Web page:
Investigation into U of M women's basketball found 'negative culture and atmosphere'

WATCH: Investigation into U of M women's basketball found 'negative culture and atmosphere'

MEMPHIS, Tenn. — An external investigation into the University of Memphis women’s basketball team found a “negative culture and atmosphere” around the program.

The report released Thursday details the issues around the team, the head coach and the athletic department, but it did not call for the firing of head coach Melissa McFerrin.

The nine-page report examined the culture of the women’s basketball program. The investigation came after reports of alleged harassment from McFerrin.

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The Pictor Group, which the university hired to conduct the investigation, laid into the culture of the program.

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"Generally," the report reads, "there is a negative culture and atmosphere surrounding the Program."
The group observed that there was a "lack of culture sensitivity and awareness by the Head Coach."

“This manifest itself in inappropriate comments that are perceived as being insensitive or racist, although there does not seem to be ill intent on behalf of the [McFerrin],” per the report.

But issues raised in the report went beyond the head coach: they went to gender equity and the program’s support.

For the program’s support, the report said the poor culture was in part because of in the relationship between McFerrin and former athletic director Tom Bowen.

“There is a strong sense among the head and assistant women’s basketball coaches that the athletic department is not committed to the Women’s Basketball Program,” the report reads.

The investigation also found there were several major disparities between the men’s and women’s basketball programs that need to be addressed, including the university deciding to house only the men’s team at Laurie-Walton Basketball Center, putting the women’s program at a “serious disadvantage."

In a news release, the University of Memphis said it is “in the process of making supportive investments in these areas," including hiring additional staff and a $2.8 million remodeling of Elma Roane Fieldhouse planned for the women’s basketball program.

University of Memphis communications staff never responded to a request from FOX13 to interview president David Rudd, athletic director Laird Veatch and McFerrin.

However, the university did release statements from all three in its news release.

The statement from the University of Memphis president M. David Rudd reads:

“Consistent with our commitment to ensuring a healthy environment for our student-athletes and as a result of a number of player complaints and concerns raised by (head women’s basketball) coach Melissa McFerrin, the University of Memphis engaged The Pictor Group to conduct a comprehensive review of the women’s basketball program. TPG managed an in-depth evaluation of the women’s basketball program including issues related to organizational structure, infrastructure support, culture and the overall experience of our student-athletes. The four-month process included a review of documents and extensive interviews with current and former staff and student-athletes.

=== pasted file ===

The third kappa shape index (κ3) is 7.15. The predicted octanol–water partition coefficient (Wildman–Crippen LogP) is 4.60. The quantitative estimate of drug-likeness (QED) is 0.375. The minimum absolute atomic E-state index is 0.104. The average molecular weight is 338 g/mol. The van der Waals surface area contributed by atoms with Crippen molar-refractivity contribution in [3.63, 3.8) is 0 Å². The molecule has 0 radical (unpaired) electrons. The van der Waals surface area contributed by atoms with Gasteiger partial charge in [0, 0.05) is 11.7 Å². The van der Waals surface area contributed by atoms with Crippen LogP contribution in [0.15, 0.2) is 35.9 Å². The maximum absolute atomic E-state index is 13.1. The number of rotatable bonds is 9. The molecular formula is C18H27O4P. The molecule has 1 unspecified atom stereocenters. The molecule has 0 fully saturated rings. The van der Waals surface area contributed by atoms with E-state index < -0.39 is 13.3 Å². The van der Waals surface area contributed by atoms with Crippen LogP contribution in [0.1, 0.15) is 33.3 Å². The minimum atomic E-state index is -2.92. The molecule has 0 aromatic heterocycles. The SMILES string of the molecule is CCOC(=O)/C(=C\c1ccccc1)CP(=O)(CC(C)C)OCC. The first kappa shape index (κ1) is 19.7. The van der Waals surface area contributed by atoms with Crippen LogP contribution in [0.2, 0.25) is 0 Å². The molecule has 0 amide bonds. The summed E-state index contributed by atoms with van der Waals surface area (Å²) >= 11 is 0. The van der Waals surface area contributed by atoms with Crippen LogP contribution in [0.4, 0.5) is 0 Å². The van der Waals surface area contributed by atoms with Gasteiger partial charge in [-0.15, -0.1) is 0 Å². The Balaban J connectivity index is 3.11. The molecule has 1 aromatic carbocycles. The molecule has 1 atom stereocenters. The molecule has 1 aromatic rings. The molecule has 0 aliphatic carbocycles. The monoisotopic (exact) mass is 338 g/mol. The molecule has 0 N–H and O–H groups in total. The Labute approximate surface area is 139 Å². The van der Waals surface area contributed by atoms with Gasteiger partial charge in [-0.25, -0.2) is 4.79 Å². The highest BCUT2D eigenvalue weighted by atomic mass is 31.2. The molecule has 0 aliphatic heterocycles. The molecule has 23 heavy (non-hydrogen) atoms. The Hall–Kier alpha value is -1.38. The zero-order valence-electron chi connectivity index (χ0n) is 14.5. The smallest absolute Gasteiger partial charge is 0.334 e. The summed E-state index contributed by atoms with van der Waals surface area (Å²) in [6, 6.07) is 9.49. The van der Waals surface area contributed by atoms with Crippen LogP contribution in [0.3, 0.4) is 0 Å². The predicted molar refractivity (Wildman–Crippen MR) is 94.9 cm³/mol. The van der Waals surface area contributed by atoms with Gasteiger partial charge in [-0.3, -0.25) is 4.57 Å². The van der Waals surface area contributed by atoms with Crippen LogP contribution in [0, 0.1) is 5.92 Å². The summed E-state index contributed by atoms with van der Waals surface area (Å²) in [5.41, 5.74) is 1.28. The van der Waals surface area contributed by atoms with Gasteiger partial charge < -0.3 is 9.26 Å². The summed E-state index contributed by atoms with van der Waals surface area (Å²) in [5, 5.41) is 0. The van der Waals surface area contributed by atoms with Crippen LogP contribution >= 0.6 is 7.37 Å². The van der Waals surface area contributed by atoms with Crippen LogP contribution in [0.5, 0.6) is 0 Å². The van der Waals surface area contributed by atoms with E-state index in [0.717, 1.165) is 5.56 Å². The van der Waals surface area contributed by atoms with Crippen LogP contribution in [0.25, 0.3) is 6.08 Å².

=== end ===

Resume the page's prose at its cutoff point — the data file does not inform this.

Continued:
“The University is sharing this information as it places the highest value on transparency, integrity and accountability to our student-athletes and the public we serve. The health and well-being of our student-athletes is our highest priority. I have complete confidence in our athletic leadership to develop and implement a plan to address all identified areas of concern, position the program for success and move the Athletic Department forward.” 

The statement from the University of Memphis athletic director Laird Veatch reads:

“I appreciate the leadership of President Rudd and our University Administration for their commitment to supporting our student-athletes and coaches. As I considered this incredible opportunity at the University of Memphis, the administration’s willingness to conduct this thorough review of our women’s basketball program, and be transparent in its findings, signaled to me their genuine commitment to the well-being of our student-athletes. Our administrative team and I look forward to working with coach McFerrin and her staff to position us for a successful future.”

The statement from University of Memphis women’s basketball head coach, Melissa McFerrin reads:

“We have had a series of healthy, productive conversations. Action plans are now in place to insure the success of our program. I am committed to that action plan to allow me to be more fully effective for our team, and I trust that the department and University will also fulfill commitments and support our women’s basketball student-athletes. 

“We are looking forward to moving into the 2019-20 season with a talented and committed group of young women.”

In all, the report made the following 24 recommendations:

1. Engage the Office for Institutional Equity/Title IX and its director, Kenneth Anderson, to offer sensitivity and cultural competency training for the Head Coach and the entire staff. The goal is to improve awareness and communication, and to foster an atmosphere of mutual respect between coaches and student-athletes

2. Engage a consultant or sports psychologist to facilitate an ongoing team-building program related to communication, respect, expectations and accountability for the entire Women’s Basketball Program. Develop a mutual understanding between the student-athletes and coaching staff of the roles and expectations for a Division I program and promote buy-in from everyone associated with the Program. Determine whether the current sports psychologist is the correct individual to continue working with the team, or whether a new approach would be more productive.

3. Ensure that the Head Women’s Basketball Coach has a direct reporting line to the Athletics Director with regular meetings, as well as a consistent reporting line to an experienced senior athletic administrator for Program and administrative support.

4. The designated senior athletic administrator should work with the Head Coach to review management of and communication with staff, development of team policies and procedures, as well as the overall approach to recruitment, talent evaluation and decision-making. The senior athletic administrator or Athletics Director should meet with prospective student-athletes and their parents during on-campus official visits